Fabulous Original Hand-Colored Example of a Dutch Cartographic Rarity of Cape Town Containing Exceptional Detail
Rare map of the Cape of Good Hope, focusing on the area that would later become Cape Town. The map includes an exceptionally detailed look at Dutch settlement in the region, including the identification of the farmers of the Hollandsche Oost-Indishe Compagnie who were then in residence, as well as a number of VOC officials. The map is particularly remarkable for listing details regarding early farmers and VOC officials who inhabited the area.
The present example of the map is apparently the fourth known example, which to date is of uncertain attribution. Some have suggested that the map was possibly engraved by Joshua Ottens, due to its mention in the sixth volume of the Teyler Museum's edition of the Ottens's Atlas Major, however, this is far from certain. However, our acquisition of an uncolored example of this chart in 2011, along with nine other charts ascribed to Johannes Loots, assembled for use at sea, suggests Loots as a possibly more likely cartographer.
The lower left cartouche contains a description of the discovery of the Cape of Good Hope by Bartholomew Diaz in 1486 and notes the change of its original name (Tormentoso, the Stormy Cape) to the Cape of Good Hope as instigated by the then King of Portugal, Jacob II. It further states there that the Cape is a Dutch possession. In the lower margin it is reported that the meridians of longitude use Teneriffa as their prime meridian. A remark near Robben Island states that on this island (later infamous as Nelson Mandela's prison), slaves were already then kept in chain gangs. A decorative cartouche appears in the upper right.
A detailed article written in 1987 by Mieke Scholte determines that the map in fact derives from a manuscript map made by the VOC. As noted by Roger Stewart in his later article:
In his Beschryvinge van de Kaap der Goede Hoop, Francois Valentijn describes a source: 'the handsome drawing ... put at my disposal by Governor Willem Adriaan van der Stel ... made just before arrival of H.E., (on which) one can see very plainly the plan of the town, together with its extensions outside the Table Bay'. This map was almost certainly the scarce printed map, Nova et Accurata Tabula Promontorii Bonae Spei. Valentijn replicates some gross errors on the map (e.g. the shape of Saldanha Bay and the bizarre location of Constantia). Scholte estimated that the map was completed ca. 1699.
[The] most important feature is that [the map] shows a number of names of farmers (vrijburgers) and officials of the Dutch East India Company (VOC). . . . [The map] (ARA: VELH 93), is based on VEL 809 and some other ms-maps in the (secret!) VOC-archives. The mapped region has been enlarged northwards to include the Saldanha Bay. The inland of this extension shows no topographical details. The map must have been made between 1699 and 1702/1703. The name of the maker is unknown. Apart from a single copy in the ARA, the map can be found in the Atlas Major in 6 volumes by R. & I. Ottens in Teylers Museum, Haarlem.
The Johannes Loots Sea Charts
Johannes Loots (1665 - 1726) was a publisher of sea charts who was active from 1693 until his death in 1726. Loots began his career as an apprentice to Hendrick Doncker and later set up his own shop on Nieuwebrugsteeg in Amsterdam, in 1693. Between 1695 and 1698, Loots, Claes de Vries (a surveyor-cartographer) and Antoni de Winter (an engraver) entered into a joint venture to produce 200 sea charts on a Mercator Projection (Van Keulen Cartography, p 46). The plans were advertised in the Amsterdamsche Courant in August and October 1698 and several charts offered separately. However, the venture only produced 120 charts (Van Keulen Cartography, p. 47), and the partnership dissolved in 1707, with Claas de Vries selling at least 17 charts, including 16 large plates of the English Channel and a smaller plate of the Hull River, to Gerard Van Keulen on September 24, 1707 for 374 guilders) (Van Keulen Cartography, p. 16).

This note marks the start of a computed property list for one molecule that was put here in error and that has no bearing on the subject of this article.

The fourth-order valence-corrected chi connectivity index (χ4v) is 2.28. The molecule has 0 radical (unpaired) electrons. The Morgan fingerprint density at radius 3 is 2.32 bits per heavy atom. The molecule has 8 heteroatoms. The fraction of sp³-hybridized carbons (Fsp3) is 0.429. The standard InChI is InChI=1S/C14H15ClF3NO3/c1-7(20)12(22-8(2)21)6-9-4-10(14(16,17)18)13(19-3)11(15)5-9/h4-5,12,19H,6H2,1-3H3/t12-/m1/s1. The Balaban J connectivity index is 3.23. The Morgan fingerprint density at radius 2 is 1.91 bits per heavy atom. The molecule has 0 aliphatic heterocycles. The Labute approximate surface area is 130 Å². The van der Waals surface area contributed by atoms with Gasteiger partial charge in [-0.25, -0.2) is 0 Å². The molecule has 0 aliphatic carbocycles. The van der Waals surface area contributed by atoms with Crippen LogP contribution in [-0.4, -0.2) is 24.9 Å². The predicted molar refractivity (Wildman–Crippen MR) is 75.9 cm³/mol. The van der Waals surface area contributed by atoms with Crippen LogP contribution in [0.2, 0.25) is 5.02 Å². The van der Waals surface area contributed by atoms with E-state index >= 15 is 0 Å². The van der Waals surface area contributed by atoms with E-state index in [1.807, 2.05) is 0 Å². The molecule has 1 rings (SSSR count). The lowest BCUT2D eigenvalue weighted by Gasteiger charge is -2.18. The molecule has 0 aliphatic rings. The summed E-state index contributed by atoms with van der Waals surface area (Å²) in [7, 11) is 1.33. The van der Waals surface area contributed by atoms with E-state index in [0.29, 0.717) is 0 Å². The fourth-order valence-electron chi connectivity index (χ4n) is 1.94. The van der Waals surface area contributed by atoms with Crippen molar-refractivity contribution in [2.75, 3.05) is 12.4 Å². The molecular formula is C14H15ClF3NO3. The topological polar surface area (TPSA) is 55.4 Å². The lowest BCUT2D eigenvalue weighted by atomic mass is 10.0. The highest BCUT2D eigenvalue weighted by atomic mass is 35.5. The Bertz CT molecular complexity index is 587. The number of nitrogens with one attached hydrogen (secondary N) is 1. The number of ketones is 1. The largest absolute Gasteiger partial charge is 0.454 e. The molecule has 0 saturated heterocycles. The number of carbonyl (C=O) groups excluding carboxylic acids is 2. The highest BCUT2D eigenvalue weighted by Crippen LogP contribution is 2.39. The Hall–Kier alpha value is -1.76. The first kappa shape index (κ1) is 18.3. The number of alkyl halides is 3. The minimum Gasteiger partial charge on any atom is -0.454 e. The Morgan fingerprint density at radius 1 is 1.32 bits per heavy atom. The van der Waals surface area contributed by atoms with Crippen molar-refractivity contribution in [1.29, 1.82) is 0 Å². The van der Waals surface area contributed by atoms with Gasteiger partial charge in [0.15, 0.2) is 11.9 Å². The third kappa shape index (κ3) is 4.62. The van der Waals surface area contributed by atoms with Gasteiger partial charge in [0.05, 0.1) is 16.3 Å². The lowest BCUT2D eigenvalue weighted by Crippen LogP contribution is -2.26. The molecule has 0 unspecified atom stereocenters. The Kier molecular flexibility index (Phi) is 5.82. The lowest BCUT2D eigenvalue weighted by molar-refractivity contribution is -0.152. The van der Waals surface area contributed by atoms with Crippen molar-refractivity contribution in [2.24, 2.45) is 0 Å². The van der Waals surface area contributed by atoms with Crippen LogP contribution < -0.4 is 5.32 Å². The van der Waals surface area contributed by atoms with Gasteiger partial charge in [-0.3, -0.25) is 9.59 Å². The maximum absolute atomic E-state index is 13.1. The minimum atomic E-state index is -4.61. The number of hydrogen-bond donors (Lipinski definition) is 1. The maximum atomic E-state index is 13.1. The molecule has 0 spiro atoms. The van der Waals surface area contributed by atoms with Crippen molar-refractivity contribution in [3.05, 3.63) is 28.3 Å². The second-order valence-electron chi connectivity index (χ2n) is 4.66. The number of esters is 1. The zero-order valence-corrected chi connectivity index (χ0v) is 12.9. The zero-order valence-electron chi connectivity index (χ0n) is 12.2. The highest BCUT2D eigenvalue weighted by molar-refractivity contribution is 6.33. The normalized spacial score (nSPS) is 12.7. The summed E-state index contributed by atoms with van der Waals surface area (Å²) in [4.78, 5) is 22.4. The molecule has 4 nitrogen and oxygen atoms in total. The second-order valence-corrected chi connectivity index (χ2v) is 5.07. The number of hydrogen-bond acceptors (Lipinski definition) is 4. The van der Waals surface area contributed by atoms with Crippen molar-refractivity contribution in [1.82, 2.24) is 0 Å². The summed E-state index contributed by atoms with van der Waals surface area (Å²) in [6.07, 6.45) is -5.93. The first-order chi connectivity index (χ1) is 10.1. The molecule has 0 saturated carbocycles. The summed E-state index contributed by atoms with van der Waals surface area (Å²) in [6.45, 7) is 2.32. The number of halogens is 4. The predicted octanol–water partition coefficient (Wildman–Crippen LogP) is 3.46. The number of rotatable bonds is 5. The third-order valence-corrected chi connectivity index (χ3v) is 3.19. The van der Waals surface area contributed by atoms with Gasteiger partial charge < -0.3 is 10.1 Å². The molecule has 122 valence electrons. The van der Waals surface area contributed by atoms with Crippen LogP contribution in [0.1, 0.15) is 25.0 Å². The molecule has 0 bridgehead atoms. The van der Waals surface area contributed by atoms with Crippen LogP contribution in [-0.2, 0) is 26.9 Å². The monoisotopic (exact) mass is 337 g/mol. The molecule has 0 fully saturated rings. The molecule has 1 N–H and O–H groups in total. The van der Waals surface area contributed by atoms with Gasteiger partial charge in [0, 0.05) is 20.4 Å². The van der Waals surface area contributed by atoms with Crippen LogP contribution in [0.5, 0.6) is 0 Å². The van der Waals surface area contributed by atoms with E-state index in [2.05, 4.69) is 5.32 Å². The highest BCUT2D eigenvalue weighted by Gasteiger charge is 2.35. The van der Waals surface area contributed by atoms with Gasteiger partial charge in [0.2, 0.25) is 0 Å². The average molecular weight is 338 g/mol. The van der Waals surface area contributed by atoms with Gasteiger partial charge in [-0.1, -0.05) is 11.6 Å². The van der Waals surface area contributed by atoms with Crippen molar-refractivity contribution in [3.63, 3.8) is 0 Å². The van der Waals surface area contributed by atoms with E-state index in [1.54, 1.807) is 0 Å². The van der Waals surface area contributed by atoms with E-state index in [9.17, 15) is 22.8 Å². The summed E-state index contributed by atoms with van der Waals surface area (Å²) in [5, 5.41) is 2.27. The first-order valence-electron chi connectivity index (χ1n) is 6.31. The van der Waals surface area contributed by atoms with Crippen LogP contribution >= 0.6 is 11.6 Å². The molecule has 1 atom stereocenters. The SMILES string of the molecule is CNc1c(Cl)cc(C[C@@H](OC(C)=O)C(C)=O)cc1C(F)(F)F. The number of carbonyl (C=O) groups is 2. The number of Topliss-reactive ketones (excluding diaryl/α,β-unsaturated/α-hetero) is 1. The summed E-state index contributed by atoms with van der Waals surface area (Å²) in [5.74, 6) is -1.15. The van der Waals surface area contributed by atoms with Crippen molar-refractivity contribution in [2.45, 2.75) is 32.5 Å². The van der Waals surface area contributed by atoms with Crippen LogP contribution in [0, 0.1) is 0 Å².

In 1707, Loots sold 100 charts on a Mercator Projection to Gerard Van Keulen. In 1707, Loots appears to have purchased the plates of Jacob Robijn, which included the charts originally engraved by Arent Roggeveen for his Burning Fen. These include a rare set of charts of the North American and Caribbean Coastlines, which were a significant improvement over the contemporary sea charts issued by Van Loon and Goos (for whom Roggeveen had originally made the charts).
At some point, Loots or his widow must have re-acquired the plates, as Loots' widow and her brother, Isaac Swigerts, continued to publish later editions of some of the charts until 1750, when Swigerts sold the remainder of the Loots charts to Johannes Van Keulen II. These plates were re-engraved to include the Van Keulen name thereafter. At the time of his death, the inventory notes The inventory of Isaac Swigerts estate includes 10,816 various maps, presumably, his unsold inventory.
During the life of Loots sea charts, it is known that some of the charts were copied by both Seller and Grierson. While an inventory of Loots shop included 464 copper plates, the number of plates known to have been published by Loots is far fewer and it would appear that this inventory included multi-plate charts and non-cartographic material.
This is the fourth known example of the map. Loots' charts are particularly rare on the market. Only two prior examples have come to the market in the past forty years, of which the last original hand-colored example was sold in 1986.
We wish to thank Hans Kok, co-author of Sailing for the East, History & Catalogue of Manuscript Charts on Vellum of the Dutch East India Company (VOC) 1602-1799, for providing the information and translation of the cartouche.